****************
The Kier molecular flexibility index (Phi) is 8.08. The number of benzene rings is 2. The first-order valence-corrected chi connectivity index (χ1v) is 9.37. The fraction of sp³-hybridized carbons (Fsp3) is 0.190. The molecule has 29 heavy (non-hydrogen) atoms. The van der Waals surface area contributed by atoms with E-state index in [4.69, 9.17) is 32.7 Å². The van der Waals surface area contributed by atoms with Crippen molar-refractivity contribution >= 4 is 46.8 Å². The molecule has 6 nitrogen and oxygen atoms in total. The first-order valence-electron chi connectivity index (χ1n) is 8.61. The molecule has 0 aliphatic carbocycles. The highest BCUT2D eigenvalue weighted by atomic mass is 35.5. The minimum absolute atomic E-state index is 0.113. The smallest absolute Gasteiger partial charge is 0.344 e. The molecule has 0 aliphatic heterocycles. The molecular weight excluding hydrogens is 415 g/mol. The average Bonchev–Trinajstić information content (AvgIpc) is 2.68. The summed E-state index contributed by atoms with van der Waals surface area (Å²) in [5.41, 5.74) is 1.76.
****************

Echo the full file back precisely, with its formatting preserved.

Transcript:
The Kier molecular flexibility index (Phi) is 8.08. The number of benzene rings is 2. The first-order valence-corrected chi connectivity index (χ1v) is 9.37. The fraction of sp³-hybridized carbons (Fsp3) is 0.190. The molecule has 29 heavy (non-hydrogen) atoms. The van der Waals surface area contributed by atoms with E-state index in [4.69, 9.17) is 32.7 Å². The van der Waals surface area contributed by atoms with Crippen molar-refractivity contribution >= 4 is 46.8 Å². The molecule has 6 nitrogen and oxygen atoms in total. The first-order valence-electron chi connectivity index (χ1n) is 8.61. The molecule has 0 aliphatic carbocycles. The highest BCUT2D eigenvalue weighted by atomic mass is 35.5. The minimum absolute atomic E-state index is 0.113. The smallest absolute Gasteiger partial charge is 0.344 e. The molecule has 0 aliphatic heterocycles. The molecular weight excluding hydrogens is 415 g/mol. The average Bonchev–Trinajstić information content (AvgIpc) is 2.68. The summed E-state index contributed by atoms with van der Waals surface area (Å²) in [5.41, 5.74) is 1.76.